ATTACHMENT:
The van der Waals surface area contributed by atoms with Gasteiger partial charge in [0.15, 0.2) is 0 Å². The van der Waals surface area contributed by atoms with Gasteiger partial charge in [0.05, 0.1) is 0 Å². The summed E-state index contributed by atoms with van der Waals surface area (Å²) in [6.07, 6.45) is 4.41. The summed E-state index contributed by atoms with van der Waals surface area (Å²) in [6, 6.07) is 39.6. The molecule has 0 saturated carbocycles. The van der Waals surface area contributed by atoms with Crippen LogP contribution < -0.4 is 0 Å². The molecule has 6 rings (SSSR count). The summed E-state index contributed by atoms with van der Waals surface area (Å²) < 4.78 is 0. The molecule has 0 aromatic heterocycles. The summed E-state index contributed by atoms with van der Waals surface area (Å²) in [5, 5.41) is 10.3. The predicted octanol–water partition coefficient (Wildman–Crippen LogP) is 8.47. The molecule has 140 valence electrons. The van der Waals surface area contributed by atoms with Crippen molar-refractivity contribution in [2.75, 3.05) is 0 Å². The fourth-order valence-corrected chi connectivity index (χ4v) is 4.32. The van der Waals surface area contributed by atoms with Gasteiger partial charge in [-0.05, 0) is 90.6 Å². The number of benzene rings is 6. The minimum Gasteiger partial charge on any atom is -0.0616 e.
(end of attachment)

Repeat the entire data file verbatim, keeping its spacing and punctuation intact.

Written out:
The van der Waals surface area contributed by atoms with Gasteiger partial charge in [0.15, 0.2) is 0 Å². The van der Waals surface area contributed by atoms with Gasteiger partial charge in [0.05, 0.1) is 0 Å². The summed E-state index contributed by atoms with van der Waals surface area (Å²) in [6.07, 6.45) is 4.41. The summed E-state index contributed by atoms with van der Waals surface area (Å²) in [6, 6.07) is 39.6. The molecule has 0 saturated carbocycles. The van der Waals surface area contributed by atoms with Crippen LogP contribution < -0.4 is 0 Å². The molecule has 6 rings (SSSR count). The summed E-state index contributed by atoms with van der Waals surface area (Å²) < 4.78 is 0. The molecule has 0 aromatic heterocycles. The summed E-state index contributed by atoms with van der Waals surface area (Å²) in [5, 5.41) is 10.3. The predicted octanol–water partition coefficient (Wildman–Crippen LogP) is 8.47. The molecule has 140 valence electrons. The van der Waals surface area contributed by atoms with Crippen molar-refractivity contribution in [2.75, 3.05) is 0 Å². The fourth-order valence-corrected chi connectivity index (χ4v) is 4.32. The van der Waals surface area contributed by atoms with Gasteiger partial charge in [-0.05, 0) is 90.6 Å². The number of benzene rings is 6. The minimum Gasteiger partial charge on any atom is -0.0616 e.